Compromised online personal data is now a fact of modern life, with daily headlines about high profile cyber-attacks and mishandling of private consumer data. A majority of Americans have personally experienced a major data breach.1 It’s no wonder that a relatively significant portion of the public lacks trust in key institutions to protect their personal information.2 This lack of trust is even causing some users to threaten abandoning social media for good.
Companies of all sizes are facing two unprecedented challenges in the area of social media security. With only half of Americans trusting businesses with their online personal information, they must address their customers' mounting privacy concerns. Moreover, it’s essential that they take steps to protect themselves from social media security threats, especially those that put them at risk of losing the public’s confidence which is required to build long-lasting relationships.3 Here are three proactive tips to improve social media security for your brand and your customers:
Tip #1: Respect User Privacy
The majority of consumers are concerned with identity theft fueled by stolen personal data.4 They feel that their personal information is less secure than it was five years ago, and for good reason: data theft such as a fraudulent charges on a credit card or someone hijacking a social media account has impacted 64% of U.S. adults.5
If you don’t respect user privacy, you will lose brand trust, especially if you’re in an industry with sensitive information such as the medical or financial field.6 When responding to a customer inquiry, warn people if they put their data at risk and when appropriate, take the conversation from a public page to a secure private message. With a solution like Lithium Messaging, you can quickly and securely authenticate the identity of consumers when they engage through social media, then collect personal data over an encrypted connection.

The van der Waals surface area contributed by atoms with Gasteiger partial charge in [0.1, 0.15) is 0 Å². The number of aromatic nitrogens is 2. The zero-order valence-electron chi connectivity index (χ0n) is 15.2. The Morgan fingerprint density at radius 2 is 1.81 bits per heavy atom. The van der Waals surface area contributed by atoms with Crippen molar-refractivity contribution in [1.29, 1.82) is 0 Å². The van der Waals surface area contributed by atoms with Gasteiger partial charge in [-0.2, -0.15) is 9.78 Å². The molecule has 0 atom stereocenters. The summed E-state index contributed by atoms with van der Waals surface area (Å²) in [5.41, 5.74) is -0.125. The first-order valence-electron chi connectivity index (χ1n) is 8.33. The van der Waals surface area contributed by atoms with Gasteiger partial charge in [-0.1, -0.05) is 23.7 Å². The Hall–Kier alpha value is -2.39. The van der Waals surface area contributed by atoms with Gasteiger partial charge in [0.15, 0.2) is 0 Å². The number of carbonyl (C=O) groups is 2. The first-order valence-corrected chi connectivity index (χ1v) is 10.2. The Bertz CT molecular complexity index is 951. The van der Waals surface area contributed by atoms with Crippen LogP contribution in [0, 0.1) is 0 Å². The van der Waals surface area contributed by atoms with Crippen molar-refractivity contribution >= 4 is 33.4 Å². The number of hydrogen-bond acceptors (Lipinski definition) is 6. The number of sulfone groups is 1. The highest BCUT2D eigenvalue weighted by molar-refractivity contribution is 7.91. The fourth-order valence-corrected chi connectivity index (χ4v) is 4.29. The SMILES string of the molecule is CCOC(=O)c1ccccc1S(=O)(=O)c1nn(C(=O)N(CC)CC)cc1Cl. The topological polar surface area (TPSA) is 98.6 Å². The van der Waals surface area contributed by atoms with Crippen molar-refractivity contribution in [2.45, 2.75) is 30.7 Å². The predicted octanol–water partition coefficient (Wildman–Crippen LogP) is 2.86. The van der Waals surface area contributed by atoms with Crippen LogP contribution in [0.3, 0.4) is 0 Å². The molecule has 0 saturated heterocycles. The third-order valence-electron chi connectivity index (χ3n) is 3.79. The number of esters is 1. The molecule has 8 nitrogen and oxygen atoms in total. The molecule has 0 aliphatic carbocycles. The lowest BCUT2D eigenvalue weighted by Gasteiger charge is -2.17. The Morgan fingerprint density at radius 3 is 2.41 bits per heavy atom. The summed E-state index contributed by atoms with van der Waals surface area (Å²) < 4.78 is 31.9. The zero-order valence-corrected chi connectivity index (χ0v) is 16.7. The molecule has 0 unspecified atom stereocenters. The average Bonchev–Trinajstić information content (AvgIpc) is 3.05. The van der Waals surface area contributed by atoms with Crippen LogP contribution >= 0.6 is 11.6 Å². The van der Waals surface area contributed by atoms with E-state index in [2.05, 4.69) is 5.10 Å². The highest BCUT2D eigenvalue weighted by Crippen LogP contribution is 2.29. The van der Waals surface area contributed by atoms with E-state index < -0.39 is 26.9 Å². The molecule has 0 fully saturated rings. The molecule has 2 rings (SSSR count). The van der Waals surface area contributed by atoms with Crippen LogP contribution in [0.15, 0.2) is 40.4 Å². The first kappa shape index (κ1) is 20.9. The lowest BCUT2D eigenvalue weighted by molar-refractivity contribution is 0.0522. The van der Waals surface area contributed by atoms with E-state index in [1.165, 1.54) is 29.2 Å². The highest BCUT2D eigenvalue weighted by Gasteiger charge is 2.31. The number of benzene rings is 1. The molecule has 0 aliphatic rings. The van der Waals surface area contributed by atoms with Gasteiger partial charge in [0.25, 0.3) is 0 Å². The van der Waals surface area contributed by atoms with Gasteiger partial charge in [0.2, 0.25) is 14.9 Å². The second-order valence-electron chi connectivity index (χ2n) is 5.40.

Tip #2: Practice Transparency
According to CSO, millennials have always known a world with technology and in general are very comfortable sharing personal and sensitive data online. Having not grown up with the internet and mobile phones, most Boomers are more skeptical and reluctant to share.7 In fact, according to the Pew Research Center, Americans over 50 are of the opinion that their personal information has become less safe in recent years, especially on social media sites.8
In a future where customer data will be a growing source of competitive advantage, Harvard Business Review asserts “gaining consumers’ confidence will be key. Companies that are transparent about the information they gather, give customers control of their personal data, and offer fair value in return for it will be trusted and will earn ongoing and even expanded access.”9
To build brand trust, be transparent about what your company tracks, what it does with the information it collects, and what you offer the consumer for sharing data. Craft a public statement about the measures your company takes to protect privacy and post it on social media, your website, and send out a link via email.
Tip #3: Invest in a Secure Social Media Management Solution
It doesn’t take much for a simple human error to become a major brand #fail. Take UK retailer HMV, who neglected to safeguard their social network access before a layoff. The soon-to-be-former employees took to the company’s Twitter profile to live tweet about staff members losing their jobs, creating thousands of retweets and national headlines before it was shut down.10
Brands can minimize the risk of a social media crisis due to lost passwords, phishing scams and disgruntled employees with a secure social media management solution. By syncing all of your social media accounts in one convenient place and managing your entire social strategy with a single tool, you’ll also gain these social media security advantages:
The ability to easily update or remove user access.
More protection against community managers accidentally posting from the wrong account since users don’t need to sign into multiple accounts.
Password management for multiple accounts and multiple employees in one location.
Permission control for publishing and access restrictions by user types for content creators, customer service agents, and editors.
Streamlined approval workflows which can be used to prevent unauthorized content from being published.
A dashboard that monitors activity across all social channels so agents can respond to the most critical issues first before they escalate into a crisis.